Panthers mobilize to help US meet national labor need | News from the FIU


The federal government, the country’s largest employer, is short of young talent.

By 2025, one-third of federal employees will be eligible for retirement. Employees under 30 represent only 8.5 percent of the federal workforce compared to 23.2 percent of the US workforce as a whole. Each federal agency has fewer employees under 30 today than it was 10 years ago, according to the Biden administration.

It is a labor dichotomy that the FIU is able to help resolve. While the presidential administration gives the order to hire young people and more diverse workers, the university is rising to meet the demand.

“We believe the government should be representative of the demographics of the country, and the best talent in the FIU is exactly what the country needs to diversify its thinking as it tackles global challenges,” said Carlos A . Becerra ’98 MPA ’01, associate vice president of federal relations at the FIU and senior advocate for the university in Washington, DC

High-quality cybersecurity professionals, nuclear power specialists, and communicators are among a wide variety of essential personnel trained by Miami Public Research University and geared towards the federal workforce today. ‘hui. Thousands of Panthers already work for the federal government, Becerra says, and that number is set to increase.

The hiring trend is the result of greater investments in federal employment strategies by FIU units, combined with the Panthers’ desire to make a difference for their country.

Former student James-Denton Wyllie, director of the Federal Drug Administration’s Center for Drug Evaluation and Research Office of Communications, says working for the United States has a major benefit that not all employers can provide .

“I think the number one attraction of working for government is the ability to work on things that matter,” Wyllie said.

“When you talk to other people in the communications field and they talk about selling that candy bar or representing a celebrity, you notice the difference from what you do in the federal government. “

Getting a foot in the door at the federal level allows alumni to pursue their ultimate career goals.

Gabriella Wuyki Ph.D. ’21 recently landed a Quarantine Officer position for the Centers for Disease Control and Prevention (CDC). The opportunity came from a chance conversation she overheard at Stempel College with a CDC employee, whom she tracked down and with whom she kept in touch for potential employment opportunities. From there, she finally connected with her job today.

“The CDC is kind of like the gold standard for public health,” says Wuyki of the organization she has long wanted to work for. “This is what you want to aim for.”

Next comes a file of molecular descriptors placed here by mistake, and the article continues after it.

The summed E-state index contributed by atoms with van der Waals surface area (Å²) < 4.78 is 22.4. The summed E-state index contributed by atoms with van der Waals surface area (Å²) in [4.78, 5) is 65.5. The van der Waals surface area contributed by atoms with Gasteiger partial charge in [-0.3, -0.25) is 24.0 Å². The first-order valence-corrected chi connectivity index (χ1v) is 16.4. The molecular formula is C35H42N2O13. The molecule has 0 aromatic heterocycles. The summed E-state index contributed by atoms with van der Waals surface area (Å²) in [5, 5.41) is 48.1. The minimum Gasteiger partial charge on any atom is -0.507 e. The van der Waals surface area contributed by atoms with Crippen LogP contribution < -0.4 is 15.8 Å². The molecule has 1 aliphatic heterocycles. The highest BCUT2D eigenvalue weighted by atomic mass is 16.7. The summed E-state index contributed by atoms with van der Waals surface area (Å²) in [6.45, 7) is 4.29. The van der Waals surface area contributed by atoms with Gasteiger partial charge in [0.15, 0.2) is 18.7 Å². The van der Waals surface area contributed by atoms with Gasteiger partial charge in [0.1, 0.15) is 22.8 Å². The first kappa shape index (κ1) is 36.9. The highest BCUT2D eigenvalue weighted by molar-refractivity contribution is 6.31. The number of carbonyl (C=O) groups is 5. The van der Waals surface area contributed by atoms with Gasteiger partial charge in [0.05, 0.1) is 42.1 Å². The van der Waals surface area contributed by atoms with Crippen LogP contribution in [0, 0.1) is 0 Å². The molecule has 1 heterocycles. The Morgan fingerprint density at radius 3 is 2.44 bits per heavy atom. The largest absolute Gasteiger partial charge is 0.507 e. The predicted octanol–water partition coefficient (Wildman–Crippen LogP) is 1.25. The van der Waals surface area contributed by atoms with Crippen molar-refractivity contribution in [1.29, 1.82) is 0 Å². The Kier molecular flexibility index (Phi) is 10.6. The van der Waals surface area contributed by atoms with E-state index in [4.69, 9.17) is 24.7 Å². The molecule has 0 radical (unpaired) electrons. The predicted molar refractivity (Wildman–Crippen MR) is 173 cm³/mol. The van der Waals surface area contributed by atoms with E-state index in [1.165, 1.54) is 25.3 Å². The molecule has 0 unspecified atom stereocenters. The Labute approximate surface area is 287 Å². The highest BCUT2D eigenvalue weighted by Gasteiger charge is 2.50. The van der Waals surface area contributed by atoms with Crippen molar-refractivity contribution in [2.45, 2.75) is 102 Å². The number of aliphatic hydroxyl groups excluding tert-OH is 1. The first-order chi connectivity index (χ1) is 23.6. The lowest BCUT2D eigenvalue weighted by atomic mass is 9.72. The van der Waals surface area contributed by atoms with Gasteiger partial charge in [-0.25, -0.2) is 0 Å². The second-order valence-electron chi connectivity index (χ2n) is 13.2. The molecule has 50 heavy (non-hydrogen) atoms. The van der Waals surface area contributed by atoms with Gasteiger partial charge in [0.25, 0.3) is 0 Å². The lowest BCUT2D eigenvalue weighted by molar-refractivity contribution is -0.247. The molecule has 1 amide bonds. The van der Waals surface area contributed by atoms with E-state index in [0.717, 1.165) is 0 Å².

Innovative CRF strategies that pay dividends

For FIU students today, there are more avenues than ever to begin meaningful federal careers.

The FIU in Washington, DC, is the program that sets up many of these federal opportunities. Through their Talent Lab initiative which is funded by the Student Government Association, the DC FIU travels to Panthers at their National Capital office for a three-day trip to teach them the ropes of government, organizations at nonprofit and advocacy groups. Guest speakers include government alumni and university professors.

Some students may even spend a full semester with the CRF in DC as a Hamilton Fellow, which includes a paid internship and an Honors College course in Washington.

The Panthers are interns in both houses and parties of Congress. They are placed in key federal agencies like the White House Council on Environmental Quality and the US Department of Commerce. And they continue to work in influential think tanks and nonprofits such as the Heritage Foundation, the CATO Institute, and the Partnership for Public Service.

Through these interactions, students can make their first connections with the federal government.

“My virtual plane was truly one of the most memorable experiences I have had at the FIU,” says Britney Broxton, double major in English and Public Policy.

“It got me thinking, ‘Wow, I want to be in politics. “”

Broxton interned at the Office of Personnel Management (OPM) this summer and worked directly in government efforts to recruit young people like her. During their internship, OPM implemented a new rule that makes it easier for federal agencies to hire interns after they graduate from college.

“These employers say, ‘Oh, what do young people see that we don’t see?’ Says Broxton. “Instead of hearing us only through social media platforms, they want to hear from us directly by putting us in federal positions.”

The university’s push in this area also comes at a time when the Biden administration is striving to include historically under-represented groups in government. The FIU in DC is helping by training the university’s already diverse student body and implementing women-focused information thefts in politics and politics and breaking down generational barriers to black leadership.


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